Thursday 30 April 2015

Trying to see the seer

A friend recently wrote to me a series of emails asking about the practice of self-investigation (ātma-vicāra), so this article is compiled and adapted from our correspondence.

Tuesday 28 April 2015

Witnessing or being aware of anything other than ourself nourishes our ego and thereby reinforces our attachments

After reading my previous article, What is meant by the term sākṣi or ‘witness’?, a friend wrote to me expressing some thoughts that he had after reading it cursorily for the first time, so this article is adapted from the reply that I wrote to some of his ideas.

Tuesday 21 April 2015

What is meant by the term sākṣi or ‘witness’?

When I attended a meeting of the Ramana Maharshi Foundation UK in London earlier this month, one of the questions I was asked was about the concept or practice of sākṣi-bhāva or ‘being a witness’. I do not remember exactly what I replied at the time, but after seeing the video that was made of that meeting, a friend wrote to me saying that he agreed that the term sākṣi or ‘witness’ as it is often used is a misnomer, and he recalled that Bhagavan said in certain contexts that we should take this term to mean just ‘presence’ (as in the presence of our real self) rather than ‘witness’. He also added his own reflections on this subject, saying:

Saturday 18 April 2015

Do we need to try to ignore all thoughts, and if so how?

A friend recently wrote to me saying:
When you say to experience “I” in total isolation, I try to ignore thoughts, and other perceptions. But the “ignoring act” seems to involve some sort of force. Otherwise its duration will be so short, the thoughts are pounding at the door quite soon. The somewhat forceful rejection of thoughts maybe is the wrong way to do it? To ignore thoughts sounds like a soft and tender way, but I feel it to be a bit harsh. I do not see any other way though.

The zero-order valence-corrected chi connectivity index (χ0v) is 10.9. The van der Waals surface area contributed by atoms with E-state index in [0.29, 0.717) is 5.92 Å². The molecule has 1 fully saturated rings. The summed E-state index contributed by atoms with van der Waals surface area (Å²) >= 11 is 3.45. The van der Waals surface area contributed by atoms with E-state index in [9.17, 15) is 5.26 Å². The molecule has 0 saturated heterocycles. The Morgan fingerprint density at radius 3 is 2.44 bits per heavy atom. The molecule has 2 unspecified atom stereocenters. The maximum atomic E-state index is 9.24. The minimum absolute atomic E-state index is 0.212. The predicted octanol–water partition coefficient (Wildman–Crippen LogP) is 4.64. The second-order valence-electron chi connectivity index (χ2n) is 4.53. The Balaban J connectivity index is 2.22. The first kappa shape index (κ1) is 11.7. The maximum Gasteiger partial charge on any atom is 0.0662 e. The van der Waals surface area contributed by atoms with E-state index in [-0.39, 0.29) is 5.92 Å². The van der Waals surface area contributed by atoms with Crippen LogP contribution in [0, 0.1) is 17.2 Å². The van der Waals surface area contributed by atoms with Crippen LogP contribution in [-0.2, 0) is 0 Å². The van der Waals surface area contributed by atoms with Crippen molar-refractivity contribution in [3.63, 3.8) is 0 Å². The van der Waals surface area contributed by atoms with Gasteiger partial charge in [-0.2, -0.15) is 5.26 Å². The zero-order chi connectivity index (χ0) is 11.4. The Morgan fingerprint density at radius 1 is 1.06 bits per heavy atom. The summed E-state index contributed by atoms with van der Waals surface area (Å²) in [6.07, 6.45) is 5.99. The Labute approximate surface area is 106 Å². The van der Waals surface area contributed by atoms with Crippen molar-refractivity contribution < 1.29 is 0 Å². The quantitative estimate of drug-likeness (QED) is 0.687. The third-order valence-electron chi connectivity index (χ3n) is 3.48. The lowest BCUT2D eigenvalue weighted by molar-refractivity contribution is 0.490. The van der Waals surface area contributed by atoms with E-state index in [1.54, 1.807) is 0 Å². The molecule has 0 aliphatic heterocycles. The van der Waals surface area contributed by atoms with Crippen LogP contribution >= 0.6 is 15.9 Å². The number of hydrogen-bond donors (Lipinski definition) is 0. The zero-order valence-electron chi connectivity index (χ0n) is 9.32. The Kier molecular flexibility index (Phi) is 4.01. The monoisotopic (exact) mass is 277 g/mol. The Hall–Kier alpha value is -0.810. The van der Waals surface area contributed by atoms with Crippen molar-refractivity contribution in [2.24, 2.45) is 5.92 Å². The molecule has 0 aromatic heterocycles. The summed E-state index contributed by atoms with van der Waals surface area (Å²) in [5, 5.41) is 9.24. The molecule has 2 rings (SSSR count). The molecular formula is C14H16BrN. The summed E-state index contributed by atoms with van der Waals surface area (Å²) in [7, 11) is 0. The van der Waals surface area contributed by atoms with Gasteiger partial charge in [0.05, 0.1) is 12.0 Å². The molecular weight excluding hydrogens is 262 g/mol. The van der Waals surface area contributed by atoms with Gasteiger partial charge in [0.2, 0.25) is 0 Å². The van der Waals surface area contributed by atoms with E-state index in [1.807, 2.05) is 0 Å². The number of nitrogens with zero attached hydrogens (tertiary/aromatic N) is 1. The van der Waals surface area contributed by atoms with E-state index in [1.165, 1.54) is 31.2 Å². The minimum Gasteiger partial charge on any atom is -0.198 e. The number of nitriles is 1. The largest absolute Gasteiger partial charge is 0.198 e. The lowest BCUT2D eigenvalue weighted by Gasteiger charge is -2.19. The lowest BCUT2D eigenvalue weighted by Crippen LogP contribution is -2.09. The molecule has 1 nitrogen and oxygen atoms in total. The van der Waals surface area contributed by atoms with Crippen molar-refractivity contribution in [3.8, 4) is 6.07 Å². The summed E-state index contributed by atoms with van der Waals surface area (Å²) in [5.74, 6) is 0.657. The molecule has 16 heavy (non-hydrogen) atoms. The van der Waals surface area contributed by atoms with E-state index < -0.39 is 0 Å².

This article is adapted from the reply I wrote to him.

Tuesday 14 April 2015

What is the difference between meditation and self-investigation?

A friend recently asked me several questions about meditation and self-investigation, such as what difference there is between them, so this article is adapted (and the third and fourth sections are considerably expanded) from the reply that I wrote to him.

Monday 6 April 2015

How we can confidently dismiss the conclusions of materialist metaphysics

In one of my recent articles, All phenomena are just a dream, and the only way to wake up is to investigate who is dreaming, I wrote:
Moreover, since we experience ourself existing in sleep, when we do not experience anything else, the fact that we exist independent of whatever else we may experience in waking or dream is self-evident. Therefore we need not doubt this fact, or suppose that our existence could depend upon the existence of our body or any other thing, as is wrongly supposed by most present-day philosophers and scientists.
Quoting this passage, a friend called Sivanarul wrote a comment in which he said:

Friday 3 April 2015

Any experience we can describe is something other than the experience of pure self-attentiveness

Last month a friend wrote to me describing what he experiences when he tries to practise self-investigation (ātma-vicāra) and asking whether his description indicates that his practice is on the right track. This article is adapted from the reply I wrote to him.

The experience of self-attentiveness or self-awareness cannot be expressed in words, because it is featureless, so any words we use to describe what we experience when we are trying to be self-attentive are only a description of something other than pure self-attentiveness.